Recognition has a constitutive role in some marginal international scenarios. For instance, regarding the Prosecutor v. Tadić (1995) case, presented at the International Criminal Tribunal for the former Yugoslavia, the constitutive hypothesis was deployed. However, Judge Li challenged it by arguing that the ensuing Slovenia-Croatia clash needed to be viewed as an international issue immediately after the two countries gained sovereignty but not based on the notion that they had received recognition from other nations (Prosecutor v. Tadić, 1995).
Nevertheless, the constitutive function requires an entity to be of a particular magnitude. The concept of constitutive role arises from the knowledge that parties can alter or make international law subject to the observation of a general trend in the majority of states. Consequently, one may anticipate the recognition of a state based on the decision reached by the UN in its move to allow claimants in its membership (Caspersen, 2015).
For example, the process of recognizing and accepting Herzegovina and Bosnia as independent states followed by their incorporation into the UN demonstrates this role of recognition in international affairs. However, the constitutive function of recognition faces the challenge of embracing a policy-based approach to determining statehood. For example, consider a situation where nations recognize claims of statehood contrary to the self-determination rule. Such an arrangement violates international law doctrines since self-determination entails one of the key aspects of having a Jus Cogens status (Ben-Dor, 2013). Hence, violating international law principles leads to non-acknowledgment.
Recognition plays the role of de-legitimization. Failing to appreciate the validity of any claimed statehood produces constitutive implications regarding the de-legitimization of changes in territorial entitlements of existing states. This role arises from the fact that states in the international discourse reject illegal recognition scenarios. Consequently, a case whereby an existing recognized country acquires other territories using military forces may lead to an active rejection of the legality of statehood of a given territory (Roseberry, 2013).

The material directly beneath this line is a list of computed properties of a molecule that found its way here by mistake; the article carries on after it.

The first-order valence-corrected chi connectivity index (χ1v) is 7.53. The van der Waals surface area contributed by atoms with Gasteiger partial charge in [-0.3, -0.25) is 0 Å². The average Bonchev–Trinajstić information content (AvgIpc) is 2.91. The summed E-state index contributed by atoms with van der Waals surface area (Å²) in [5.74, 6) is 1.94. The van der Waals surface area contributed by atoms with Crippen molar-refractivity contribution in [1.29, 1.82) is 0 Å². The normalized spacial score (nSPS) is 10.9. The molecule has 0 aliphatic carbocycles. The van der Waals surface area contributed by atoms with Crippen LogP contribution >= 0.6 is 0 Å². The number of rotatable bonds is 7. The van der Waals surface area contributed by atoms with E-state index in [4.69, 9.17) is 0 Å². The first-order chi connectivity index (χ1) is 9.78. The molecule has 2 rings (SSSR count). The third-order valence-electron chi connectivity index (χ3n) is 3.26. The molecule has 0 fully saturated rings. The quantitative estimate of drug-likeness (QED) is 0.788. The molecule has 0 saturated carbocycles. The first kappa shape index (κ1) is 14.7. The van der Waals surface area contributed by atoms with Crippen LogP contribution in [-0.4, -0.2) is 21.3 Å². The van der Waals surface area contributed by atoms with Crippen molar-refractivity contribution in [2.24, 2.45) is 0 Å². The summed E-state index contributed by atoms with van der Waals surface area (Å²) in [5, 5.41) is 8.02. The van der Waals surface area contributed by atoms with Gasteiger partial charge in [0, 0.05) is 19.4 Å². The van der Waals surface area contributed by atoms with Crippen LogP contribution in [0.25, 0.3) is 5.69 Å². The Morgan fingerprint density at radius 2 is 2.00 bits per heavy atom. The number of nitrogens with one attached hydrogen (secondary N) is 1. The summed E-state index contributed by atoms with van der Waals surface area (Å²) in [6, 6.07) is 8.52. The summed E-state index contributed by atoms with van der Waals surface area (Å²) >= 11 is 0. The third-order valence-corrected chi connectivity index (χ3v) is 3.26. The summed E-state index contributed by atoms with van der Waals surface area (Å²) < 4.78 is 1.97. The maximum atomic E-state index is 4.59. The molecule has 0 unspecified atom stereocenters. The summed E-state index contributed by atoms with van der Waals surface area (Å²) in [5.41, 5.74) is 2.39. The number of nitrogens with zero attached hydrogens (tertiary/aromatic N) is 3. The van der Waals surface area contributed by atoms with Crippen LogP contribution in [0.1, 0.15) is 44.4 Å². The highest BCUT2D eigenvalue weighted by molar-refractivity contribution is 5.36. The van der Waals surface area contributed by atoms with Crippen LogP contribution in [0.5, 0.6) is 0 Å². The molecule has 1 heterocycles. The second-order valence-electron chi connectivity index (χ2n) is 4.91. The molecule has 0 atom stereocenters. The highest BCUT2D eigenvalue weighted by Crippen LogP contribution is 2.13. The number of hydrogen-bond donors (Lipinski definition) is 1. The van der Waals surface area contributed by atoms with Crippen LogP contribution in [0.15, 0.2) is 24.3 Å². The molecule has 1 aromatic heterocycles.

For example, states in international relations actively rejected Iraq’s claim regarding its right to the entitlement of Kuwait. Rather, a contrary position was reinforced to protect international law philosophies. In such situations, recognition is presented as a strategy that enhances clarity on otherwise contentious matters that may lead to long-term antagonism.
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Although recognition is not a necessary aspect during the determination of statehood, it is significant in international affairs. A state must have a permanent population, administration, territory, and the capacity to engage in international dealings with other nations. In particular, active involvement in intercontinental relationships can only occur when other parties treat the country in question as a state. Therefore, if interested parties were to use recognition as the only criterion for the formation of a state, it is possible that any territory’s political affairs would be ignoring a country’s actual operations and behavior on the ground.
Al-Arian, A., & Ali, M. (2017). Palestine: Growing recognition. Al Jazeera. Web.
Ben-Dor, O. (2013). The one-state as a demand of international law: Jus Cogens, challenging apartheid and legal validity of Israel. Holy Land Studies: A Multidisciplinary Journal, 12(2), 181-205.
Bryant, R. (2014). Unrecognized states: The struggle for sovereignty in the modern international system. Journal of Southeast European and Black Sea Studies, 14(4), 626-631.
Caspersen, N. (2015). The pursuit of international recognition after Kosovo. Global Governance, 21(3), 393-412.
Finck, F. (2016). The state between fact and law: The role of recognition and the conditions under which it is granted in the creation of new states. Polish Yearbook of International Law, 36(1), 51-81.
Middleton, T. (2015). The demand of recognition: State anthropology and ethnopolitics in Darjeeling. Stanford, CA: Stanford University Press.
Primmer, J. (2015). Beyond the law-state: The adequacy of Raz’s account of legal systems in explaining intra-state and supra-state legality. Ratio Juris, 28(1), 149-158.
Prosecutor v. Tadić, Case No. IT-94-1-I. (1995).
Roseberry, P. (2013). Mass violence and recognition of Kosovo: Suffering and recognition. Europe-Asia Studies, 65(5), 857-873.
Tudoroiu, T. (2017). Taiwan in the Caribbean: A case in state de-recognition. Asian Journal of Political Science, 25(2), 194-211.